The Heir to the North Audiobook Review

Would you listen to The Heir to the North again? Why?

Wow, I have to say up front do not judge this book by its cover! I know it sounds shallow, but I did not have high expectations when I first saw the book’s cover. I’m so glad I read it as it is right up there with some of my favorite fantasy books by authors like Brandon Sanderson. The author took me on an adventure I will not forget, and often felt like I was present within the story itself. Although it is somewhat a coming of age book, it is not another YA fantasy book like so many others recently released. I enjoyed the world creation and also would expect to see other material by this author in the fantasy world he created. When one thinks of “high fantasy” book one often thinks of dwarfs, elves, etc. This book keeps the fantasy theme without needing to include the standard tropes of others in the genre. It is a great adventure/fantasy story told by one who known how to weaves a great story. I enjoyed the story line, character creation/depth, and speed at which the story flowed. This is not just another fantasy book filled with sword fights, but instead includes some different weapons, various lands, and even a journey on the high seas. One can expect to find many different twists, turns, and shocks while reading the book, I was so sad when it was done. I wanted more. It is not simply a book filled with fights, but a true tale including deep magic, wondrous creatures, and great lands all described in great detail by the author’s ability to paint an image of the character’s surroundings.I want to make sure to callout the author’s ability to tell a vast and expressive tale without having to resort to using vulgar language as so many other authors seem to do for the shock value. Such words would not have been in this world and the author did not put them in. This story was so well done that it does not have to resort to the use of vulgar language. Because of this, I believe the book is one to consider for younger (teen) readers. I will note that the author in a few spots does discuss prostitution which often takes place around taverns, however this is not something the author focuses upon. This is more used to show the state of the town and environment. The seedier parts of a city are included, even some light drinking or people getting drunk, but again this is not something the author felt important to include in great detail.If I had one negative thing to say about the book, it would simply be the overall length of the chapters themselves. I often like to read a single chapter or two in a sitting, and with very long chapters in this book I had to leave a few of them to be completed in two or three setting instead of one. This is more a personal preference and not something that would prevent me from reading this book.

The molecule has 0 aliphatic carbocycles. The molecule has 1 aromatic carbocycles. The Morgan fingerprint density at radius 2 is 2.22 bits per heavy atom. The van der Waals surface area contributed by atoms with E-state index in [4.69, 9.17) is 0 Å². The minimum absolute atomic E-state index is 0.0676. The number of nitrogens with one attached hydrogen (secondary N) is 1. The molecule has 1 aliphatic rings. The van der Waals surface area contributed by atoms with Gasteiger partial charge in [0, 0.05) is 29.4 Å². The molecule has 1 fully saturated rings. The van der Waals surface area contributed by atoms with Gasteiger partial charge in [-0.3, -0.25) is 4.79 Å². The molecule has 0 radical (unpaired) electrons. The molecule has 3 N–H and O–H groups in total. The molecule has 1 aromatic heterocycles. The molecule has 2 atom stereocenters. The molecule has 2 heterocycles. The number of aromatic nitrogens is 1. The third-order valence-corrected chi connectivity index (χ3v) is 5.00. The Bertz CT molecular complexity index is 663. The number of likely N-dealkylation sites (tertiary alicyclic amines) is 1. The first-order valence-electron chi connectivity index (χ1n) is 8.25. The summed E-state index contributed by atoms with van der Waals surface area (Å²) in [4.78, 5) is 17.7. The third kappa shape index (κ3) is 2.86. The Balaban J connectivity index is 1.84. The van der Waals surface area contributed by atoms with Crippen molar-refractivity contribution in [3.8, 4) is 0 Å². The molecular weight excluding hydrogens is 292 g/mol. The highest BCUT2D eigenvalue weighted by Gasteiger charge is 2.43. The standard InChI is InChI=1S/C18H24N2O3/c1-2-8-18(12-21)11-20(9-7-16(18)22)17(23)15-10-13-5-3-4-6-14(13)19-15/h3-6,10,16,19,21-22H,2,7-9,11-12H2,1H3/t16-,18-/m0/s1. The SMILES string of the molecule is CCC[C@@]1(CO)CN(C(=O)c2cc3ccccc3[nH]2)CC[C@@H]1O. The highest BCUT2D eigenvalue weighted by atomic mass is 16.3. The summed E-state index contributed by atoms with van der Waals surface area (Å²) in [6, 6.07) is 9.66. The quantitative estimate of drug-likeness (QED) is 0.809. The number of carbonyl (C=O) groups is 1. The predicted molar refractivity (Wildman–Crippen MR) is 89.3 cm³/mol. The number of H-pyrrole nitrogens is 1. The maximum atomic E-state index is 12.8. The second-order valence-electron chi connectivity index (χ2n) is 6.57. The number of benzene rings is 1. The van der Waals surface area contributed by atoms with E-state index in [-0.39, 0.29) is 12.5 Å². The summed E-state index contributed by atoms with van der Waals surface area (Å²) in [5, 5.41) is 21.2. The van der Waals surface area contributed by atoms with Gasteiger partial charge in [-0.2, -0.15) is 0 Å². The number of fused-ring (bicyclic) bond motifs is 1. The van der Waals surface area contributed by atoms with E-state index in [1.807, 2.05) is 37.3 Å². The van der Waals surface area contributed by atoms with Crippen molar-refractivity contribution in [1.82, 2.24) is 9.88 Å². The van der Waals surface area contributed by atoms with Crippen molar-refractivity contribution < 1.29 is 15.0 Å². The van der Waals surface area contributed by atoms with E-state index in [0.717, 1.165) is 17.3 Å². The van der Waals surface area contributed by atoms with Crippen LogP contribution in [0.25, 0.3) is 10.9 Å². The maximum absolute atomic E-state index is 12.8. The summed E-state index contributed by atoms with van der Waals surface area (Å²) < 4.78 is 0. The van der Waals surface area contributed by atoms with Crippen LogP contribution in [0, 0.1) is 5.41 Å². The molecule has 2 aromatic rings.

Who was your favorite character and why?

I very much enjoyed each of the characters the author created along with the narration by the reader. I did not have one single character I liked over another.

What does Diana Croft bring to the story that you wouldn’t experience if you just read the book?

As this review is for the Audiobook version of the book, I think it is important to talk about the narration. I believe Diana Croft complemented the story superbly. What I liked the most was her ability to maintain multiple characters, her normal European accent, and her narrative expressiveness. I can tell she knows the book’s material well and is able to add her voice to bring out the characters quite well.

I would gladly listen to other books by Diana if she continued to read books like this one. It would be an instant listen if she were to narrate the second book in the series. I was initially concerned when I saw that her other narrated book were mainly children books or rather shot books not in a genre I often listen too. This book is over 15 hours of narration and I could have easily listened to her narration if it were double that size.

If you were to make a film of this book, what would the tag line be?

If I were to make a film of this book, the tagline would be something like “The Epic Story Teller’s Tale”.

Any additional comments?

Disclaimer: This awesome book was provided to the reviewer at no charge by either the author, narrator, or publisher in exchange for a non-bias review.

Leave a Reply

Fill in your details below or click an icon to log in: Logo

You are commenting using your account. Log Out /  Change )

Google photo

You are commenting using your Google account. Log Out /  Change )

Twitter picture

You are commenting using your Twitter account. Log Out /  Change )

Facebook photo

You are commenting using your Facebook account. Log Out /  Change )

Connecting to %s